Ocean City Eyes Utility Rate Increases

OCEAN CITY – Proposed increases to Ocean City’s water and wastewater rates will advance following a presentation this week.

On Tuesday, NewGen Strategies and Solutions Partner Eric Callocchia presented the Mayor and Council with the results of a five-year water and wastewater rate study. He said the report featured recommended rate increases that would support operations and capital improvements over the coming years.

“We need to operate these systems 24 hours a day,” he said. “How do we do that? By balancing the costs and the burden to your customers.”

Callocchia said his company completed a study of Ocean City’s water and wastewater systems in 2019 and had forecasted operating expenses and capital costs over a five-year period. He noted, however, that the current study showed increases in both.

“So our recommendations last time were reasonable based on the information we had then,” he said. “Our recommendations now are reasonable based on the information we have now.”

Callocchia told officials this week his firm was recommending water rate increases of 7% in fiscal year 2025, 5% in fiscal years 2026 and 2027, and 3% in fiscal years 2028 and 2029. Under wastewater, NewGen recommended rate increases of 5% in fiscal year 2025 and 3% for the years that follow.

“We’re forecasting that these rate increases will result in a sustainable five-year forecast of revenues to support the expense forecast that we developed in the first step in the study.”

Callocchia said under the proposed rate increases, customers can expect to see higher water and wastewater bills. He said the average quarterly bill would increase from $227 to $277 by the end of fiscal year 2029.

“It’s on average $10 per year,” he said. “It’s slightly frontloaded. You can see the first year would be a $15 per quarter increase, $5 a month. And by the end of our forecast, it’s about $8 per quarter.”

Callocchia said the rate study data relied on the town’s operating and maintenance budgets, capital plans, current debt amortization schedules and customer usage, as well as future improvements and minimum recommended reserves.

“We want to make sure we’re not just breaking even, we are putting away some money in our fund balance year to year to protect against rate shock and needing to increase rates,” he said. “So our recommendation is based on two things, 60 days of operating expenses in the bank at all times and 2% of the book value of your assets. Essentially as your asset value grows, we want to make sure we have more in capital reserves to fund the replacement and rehabilitation of those assets.”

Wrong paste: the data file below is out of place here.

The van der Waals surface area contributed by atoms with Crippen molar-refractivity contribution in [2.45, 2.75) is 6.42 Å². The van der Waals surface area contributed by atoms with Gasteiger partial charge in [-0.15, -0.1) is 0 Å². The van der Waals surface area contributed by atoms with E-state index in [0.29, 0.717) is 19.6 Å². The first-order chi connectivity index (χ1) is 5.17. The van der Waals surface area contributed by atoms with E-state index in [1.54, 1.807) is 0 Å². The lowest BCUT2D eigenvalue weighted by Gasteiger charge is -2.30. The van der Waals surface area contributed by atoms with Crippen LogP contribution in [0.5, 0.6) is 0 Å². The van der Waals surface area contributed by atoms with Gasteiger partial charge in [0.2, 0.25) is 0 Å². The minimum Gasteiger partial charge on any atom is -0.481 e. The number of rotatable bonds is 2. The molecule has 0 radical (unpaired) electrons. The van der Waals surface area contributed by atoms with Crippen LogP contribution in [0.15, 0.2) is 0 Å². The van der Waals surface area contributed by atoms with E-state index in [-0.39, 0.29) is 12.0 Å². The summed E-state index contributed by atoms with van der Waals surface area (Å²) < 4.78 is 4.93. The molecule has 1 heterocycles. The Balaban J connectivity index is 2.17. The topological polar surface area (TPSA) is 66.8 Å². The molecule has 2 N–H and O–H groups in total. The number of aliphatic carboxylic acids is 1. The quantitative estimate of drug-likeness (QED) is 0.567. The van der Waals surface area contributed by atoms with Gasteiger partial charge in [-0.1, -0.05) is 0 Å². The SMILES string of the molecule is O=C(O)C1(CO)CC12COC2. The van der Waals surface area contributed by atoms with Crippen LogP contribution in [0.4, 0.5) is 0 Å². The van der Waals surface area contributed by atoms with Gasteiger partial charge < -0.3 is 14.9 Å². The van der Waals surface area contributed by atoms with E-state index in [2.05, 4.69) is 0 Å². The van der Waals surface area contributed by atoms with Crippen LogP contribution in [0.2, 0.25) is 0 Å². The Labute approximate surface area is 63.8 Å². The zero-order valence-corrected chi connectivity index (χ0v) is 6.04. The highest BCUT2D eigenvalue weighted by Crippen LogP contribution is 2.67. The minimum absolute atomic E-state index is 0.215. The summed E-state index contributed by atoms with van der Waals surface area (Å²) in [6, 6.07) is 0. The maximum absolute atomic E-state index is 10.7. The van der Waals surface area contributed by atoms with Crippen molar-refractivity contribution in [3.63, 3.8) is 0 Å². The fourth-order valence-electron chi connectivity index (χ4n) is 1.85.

Callocchia said under the current water and wastewater rates, with expenses increasing, fund balances would be depleted by fiscal year 2029. He said the new rates would keep water and wastewater fund balances above the recommended minimum requirement.

“Again, this is assuming you adopt those rate increases,” he said.

Councilman John Gehrig noted that under the recommended wastewater rates, the projected fund balance would continue to decline, even though it remains above the minimum requirement. He questioned why the firm hadn’t suggested a larger wastewater rate increase.

Callocchia said a larger increase would have a greater impact on customers. He noted, however, that the recommended increases would keep the fund balance above minimum requirements.

“So in a perspective of both utilities and given the fund balance over that sort of minimum recommendation, we sort of plan to have that increase not quite cash flow positive, but enough to sustain this fund balance over that minimum, over the five years,” he explained.

After further discussion, the council voted 6-0, with Councilman Will Savage absent, to move forward with a resolution on the proposed water and wastewater rate increases.

About The Author: Bethany Hooper

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Bethany Hooper has been with The Dispatch since 2016. She currently covers various general stories. Hooper graduated from Stephen Decatur High School in 2012 and the University of Maryland in 2016, where she completed double majors in journalism and economics.